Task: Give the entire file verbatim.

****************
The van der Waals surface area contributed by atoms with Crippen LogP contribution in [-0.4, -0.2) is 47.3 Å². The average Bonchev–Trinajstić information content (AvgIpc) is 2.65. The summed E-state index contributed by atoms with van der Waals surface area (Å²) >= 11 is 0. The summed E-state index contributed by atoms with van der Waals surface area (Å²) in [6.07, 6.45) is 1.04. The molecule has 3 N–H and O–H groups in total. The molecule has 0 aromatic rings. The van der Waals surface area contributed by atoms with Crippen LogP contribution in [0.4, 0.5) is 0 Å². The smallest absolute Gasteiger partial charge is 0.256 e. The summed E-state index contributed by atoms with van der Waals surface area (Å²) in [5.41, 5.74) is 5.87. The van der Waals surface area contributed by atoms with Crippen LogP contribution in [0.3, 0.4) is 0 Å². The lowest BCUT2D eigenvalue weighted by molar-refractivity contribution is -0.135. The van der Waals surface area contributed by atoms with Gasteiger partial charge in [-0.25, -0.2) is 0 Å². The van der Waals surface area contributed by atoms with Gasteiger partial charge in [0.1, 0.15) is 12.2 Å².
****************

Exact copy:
The van der Waals surface area contributed by atoms with Crippen LogP contribution in [-0.4, -0.2) is 47.3 Å². The average Bonchev–Trinajstić information content (AvgIpc) is 2.65. The summed E-state index contributed by atoms with van der Waals surface area (Å²) >= 11 is 0. The summed E-state index contributed by atoms with van der Waals surface area (Å²) in [6.07, 6.45) is 1.04. The molecule has 3 N–H and O–H groups in total. The molecule has 0 aromatic rings. The van der Waals surface area contributed by atoms with Crippen LogP contribution in [0.4, 0.5) is 0 Å². The smallest absolute Gasteiger partial charge is 0.256 e. The summed E-state index contributed by atoms with van der Waals surface area (Å²) in [5.41, 5.74) is 5.87. The van der Waals surface area contributed by atoms with Crippen LogP contribution in [0.3, 0.4) is 0 Å². The lowest BCUT2D eigenvalue weighted by molar-refractivity contribution is -0.135. The van der Waals surface area contributed by atoms with Gasteiger partial charge in [-0.25, -0.2) is 0 Å². The van der Waals surface area contributed by atoms with Gasteiger partial charge in [0.1, 0.15) is 12.2 Å².